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There is at least one controversial change in the revised Diagnostic and Statistical Manual of Mental Disorders fifth edition (DSM-5). The DSM provides the standard criteria for mental health diagnoses. The latest version of DSM, the first revisions since 1994, will include attenuated psychosis syndrome (APS) for the first time. This would identify those impaired by preliminary psychotic symptoms that do not meet the threshold for an existing diagnosis as having a psychotic disorder.
Trying to understand this new inclusion, researchers at Butler Hospital, Brown University and Rhode Island Hospital studied how APS applied in an outpatient clinic, and found reasons for concern. One of the original reasons for including APS was to help identify patients who are at high risk for transition to a psychotic disorder in the near future but not currently experiencing psychosis. During the team’s research, they did not find a single patient who would benefit from this scenario. Patients in that category met the criteria for another existing DSM disorder so the need for another DSM qualified mental health condition is not necessary.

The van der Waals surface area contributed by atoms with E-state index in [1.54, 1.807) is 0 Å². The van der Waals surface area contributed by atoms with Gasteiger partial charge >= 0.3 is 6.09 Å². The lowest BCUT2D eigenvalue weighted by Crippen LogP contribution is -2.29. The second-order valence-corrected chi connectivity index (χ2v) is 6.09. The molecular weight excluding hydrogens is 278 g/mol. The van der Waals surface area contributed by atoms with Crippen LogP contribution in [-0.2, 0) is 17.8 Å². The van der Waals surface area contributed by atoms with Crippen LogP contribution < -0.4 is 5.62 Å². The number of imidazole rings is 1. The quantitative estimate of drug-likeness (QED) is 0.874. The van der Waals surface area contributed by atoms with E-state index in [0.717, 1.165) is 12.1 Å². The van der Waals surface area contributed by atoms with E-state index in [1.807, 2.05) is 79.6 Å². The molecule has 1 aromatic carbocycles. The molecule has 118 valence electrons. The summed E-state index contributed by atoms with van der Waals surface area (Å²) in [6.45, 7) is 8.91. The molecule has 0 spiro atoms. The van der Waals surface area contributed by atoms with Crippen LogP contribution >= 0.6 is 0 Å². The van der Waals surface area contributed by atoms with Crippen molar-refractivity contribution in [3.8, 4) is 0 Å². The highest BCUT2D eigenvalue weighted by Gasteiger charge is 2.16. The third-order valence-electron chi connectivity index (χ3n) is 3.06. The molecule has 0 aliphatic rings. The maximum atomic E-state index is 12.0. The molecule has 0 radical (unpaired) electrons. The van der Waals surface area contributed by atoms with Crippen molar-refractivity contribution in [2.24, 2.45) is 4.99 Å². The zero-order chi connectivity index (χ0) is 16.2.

Additionally these patients often suffer from other mental health conditions which may in fact explain the symptomology better than the APS diagnosis. Depression and anxiety were among those issues and they are definitely treated better on their own rather than as a psychotic symptom. The very real concern is that more patients will unnecessarily be labeled as “psychotic” and there could be social and emotional repercussions.
“APS has been a controversial topic because the introduction of this diagnosis would basically lower the threshold for diagnosing someone with a psychotic-type disorder. Making such diagnosis has serious implications because it could lead to inappropriate treatments such as antipsychotic medications that could pose more risks than benefits for these patients or increased stigma,” explained Gaudiano.
Source: MedicalNewsToday, Journal of Clinical Psychology
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